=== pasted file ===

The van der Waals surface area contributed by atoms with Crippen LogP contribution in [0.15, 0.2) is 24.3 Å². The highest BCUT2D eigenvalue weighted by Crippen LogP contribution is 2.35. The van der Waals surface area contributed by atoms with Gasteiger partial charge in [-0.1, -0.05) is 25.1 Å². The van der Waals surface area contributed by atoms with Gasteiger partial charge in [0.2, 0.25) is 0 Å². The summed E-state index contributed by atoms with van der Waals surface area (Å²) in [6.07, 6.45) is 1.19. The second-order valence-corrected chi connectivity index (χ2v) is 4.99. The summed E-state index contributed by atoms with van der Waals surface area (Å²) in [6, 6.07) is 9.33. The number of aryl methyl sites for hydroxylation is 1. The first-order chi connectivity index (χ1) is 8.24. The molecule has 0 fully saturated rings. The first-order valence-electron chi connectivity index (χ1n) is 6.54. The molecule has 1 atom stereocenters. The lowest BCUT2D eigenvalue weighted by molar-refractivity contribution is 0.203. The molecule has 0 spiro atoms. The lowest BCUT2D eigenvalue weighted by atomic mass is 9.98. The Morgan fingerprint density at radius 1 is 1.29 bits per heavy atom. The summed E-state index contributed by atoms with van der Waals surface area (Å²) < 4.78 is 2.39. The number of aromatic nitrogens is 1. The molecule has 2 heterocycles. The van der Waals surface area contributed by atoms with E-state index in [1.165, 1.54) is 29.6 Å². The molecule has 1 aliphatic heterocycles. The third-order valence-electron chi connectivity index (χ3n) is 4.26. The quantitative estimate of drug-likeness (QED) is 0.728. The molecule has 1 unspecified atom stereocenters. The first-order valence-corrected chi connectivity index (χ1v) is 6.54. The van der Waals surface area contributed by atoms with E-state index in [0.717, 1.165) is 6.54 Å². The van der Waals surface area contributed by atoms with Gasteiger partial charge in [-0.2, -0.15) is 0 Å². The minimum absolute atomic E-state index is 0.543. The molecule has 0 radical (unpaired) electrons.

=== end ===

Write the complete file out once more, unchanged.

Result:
The van der Waals surface area contributed by atoms with Crippen LogP contribution in [0.15, 0.2) is 24.3 Å². The highest BCUT2D eigenvalue weighted by Crippen LogP contribution is 2.35. The van der Waals surface area contributed by atoms with Gasteiger partial charge in [-0.1, -0.05) is 25.1 Å². The van der Waals surface area contributed by atoms with Gasteiger partial charge in [0.2, 0.25) is 0 Å². The summed E-state index contributed by atoms with van der Waals surface area (Å²) in [6.07, 6.45) is 1.19. The second-order valence-corrected chi connectivity index (χ2v) is 4.99. The summed E-state index contributed by atoms with van der Waals surface area (Å²) in [6, 6.07) is 9.33. The number of aryl methyl sites for hydroxylation is 1. The first-order chi connectivity index (χ1) is 8.24. The molecule has 0 fully saturated rings. The first-order valence-electron chi connectivity index (χ1n) is 6.54. The molecule has 1 atom stereocenters. The lowest BCUT2D eigenvalue weighted by molar-refractivity contribution is 0.203. The molecule has 0 spiro atoms. The lowest BCUT2D eigenvalue weighted by atomic mass is 9.98. The Morgan fingerprint density at radius 1 is 1.29 bits per heavy atom. The summed E-state index contributed by atoms with van der Waals surface area (Å²) < 4.78 is 2.39. The number of aromatic nitrogens is 1. The molecule has 2 heterocycles. The van der Waals surface area contributed by atoms with E-state index in [1.165, 1.54) is 29.6 Å². The molecule has 1 aliphatic heterocycles. The third-order valence-electron chi connectivity index (χ3n) is 4.26. The quantitative estimate of drug-likeness (QED) is 0.728. The molecule has 1 unspecified atom stereocenters. The first-order valence-corrected chi connectivity index (χ1v) is 6.54. The van der Waals surface area contributed by atoms with E-state index in [0.717, 1.165) is 6.54 Å². The van der Waals surface area contributed by atoms with Gasteiger partial charge in [-0.2, -0.15) is 0 Å². The minimum absolute atomic E-state index is 0.543. The molecule has 0 radical (unpaired) electrons.